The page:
/ Opinions / Through the ice
It can be tricky getting a kid hooked on fishing. It’s all about action — number of bites, not size of the fish. Take a kid out and catch nothing, the kid equates fishing with boredom.
It’s even trickier introducing a kid — like my 7-year-old grandson Tucker — to ice fishing. We tried it for a while the December before last; I just set a few tipups while Tucker, younger brother Perrin, and their parents (my daughter Sonya and son-in-law Chad) played on the snow-covered frozen lake. We got one flag, and Tucker was intrigued.
So when the boys visited a couple of weeks ago, Tucker begged to go ice fishing. With help from Chad, I hand-drilled a hole through two feet of ice over a crib near our shoreline. I let Tucker jig a waxworm there. Seated on a bucket, he kept at it for half an hour; we caught nothing, but he showed no sign of impatience.
The next morning he wanted to try again. Once more we got skunked. After half an hour, Tucker said, “Let’s go.” When a kid makes that suggestion while fishing, you take it, and so we retreated to the house. Tucker and family left soon afterward.
Later on, toward sunset, I reopened the hole and gave it another try. This time the bluegills were active. In about an hour I caught five. Before leaving I laid them out on the ice and took a picture, which I sent to Sonya and Chad.
Tucker’s reaction on seeing it? “No fair!” When we visited their house in Plymouth last weekend I fried up those bluegills for a Saturday breakfast, complete with potato pancakes with applesauce. Tucker and Perrin love morning fish fries.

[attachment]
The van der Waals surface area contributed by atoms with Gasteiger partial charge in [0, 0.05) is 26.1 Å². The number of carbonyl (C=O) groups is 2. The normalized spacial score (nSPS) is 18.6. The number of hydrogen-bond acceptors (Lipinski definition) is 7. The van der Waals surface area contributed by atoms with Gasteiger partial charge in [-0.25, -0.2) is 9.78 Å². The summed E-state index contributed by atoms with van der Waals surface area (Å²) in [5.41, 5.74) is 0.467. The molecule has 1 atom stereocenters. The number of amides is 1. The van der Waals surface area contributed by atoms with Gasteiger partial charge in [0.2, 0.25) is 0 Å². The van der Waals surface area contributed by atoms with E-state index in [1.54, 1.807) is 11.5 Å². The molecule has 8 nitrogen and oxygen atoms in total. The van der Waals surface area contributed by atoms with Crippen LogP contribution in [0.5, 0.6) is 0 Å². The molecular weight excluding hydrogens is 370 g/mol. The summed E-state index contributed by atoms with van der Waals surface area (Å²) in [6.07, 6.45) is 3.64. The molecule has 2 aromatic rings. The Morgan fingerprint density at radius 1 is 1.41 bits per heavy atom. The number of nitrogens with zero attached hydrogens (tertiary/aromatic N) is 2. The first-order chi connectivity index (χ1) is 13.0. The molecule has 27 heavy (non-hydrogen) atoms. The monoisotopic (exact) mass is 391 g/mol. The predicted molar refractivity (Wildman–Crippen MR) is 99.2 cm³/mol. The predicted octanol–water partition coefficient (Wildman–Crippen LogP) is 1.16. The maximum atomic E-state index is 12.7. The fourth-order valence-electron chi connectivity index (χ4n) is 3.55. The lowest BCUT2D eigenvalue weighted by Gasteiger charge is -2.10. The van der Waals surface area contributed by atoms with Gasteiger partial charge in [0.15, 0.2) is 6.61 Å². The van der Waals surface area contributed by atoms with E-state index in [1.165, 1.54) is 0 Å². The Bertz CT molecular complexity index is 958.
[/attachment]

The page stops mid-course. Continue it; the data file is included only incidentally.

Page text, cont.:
If all goes well, the family will visit us again starting this Sunday, and Tucker is intent on another run at those bluegills. I have been putting off buying an electric ice drill. Maybe now is the time to break down and buy it. If I do, I can drill more holes in the area of the crib and improve our odds of finding the perfect spot above that sunken tangle of logs and branches.
I’ve seen Tucker’s face light up while he reels in a walleye or a feisty smallmouth during the liquid water season. I look forward to watching him smile as he cranks the apple-red open-face reel until a brightly-colored bluegill emerges through a hole in the ice.
The pressure is on. The kid is counting on me. I’m under more obligation than a guide taking a couple of guys out on a musky expedition. Would another skunking — a third strike — erect in Tuckers a long-lasting barrier to the sport of ice fishing? Or will he be adept enough to feel the almost imperceptible tap of a cold-water bluegill, set the jig, and bring his first fish up through the ice?
I’m going to buy a few more colors of ice jigs and some fresh waxies and hope the day ends with enough bluegills for one of those fish fry breakfasts.
Ted Rulseh resides on Birch Lake in Harshaw and is an advocate for lake protection and improvement. His Lakeland Times and Northwoods River News columns are the basis for a book, “A Lakeside Companion,” published by The University of Wisconsin Press. Ted may be reached at [email protected]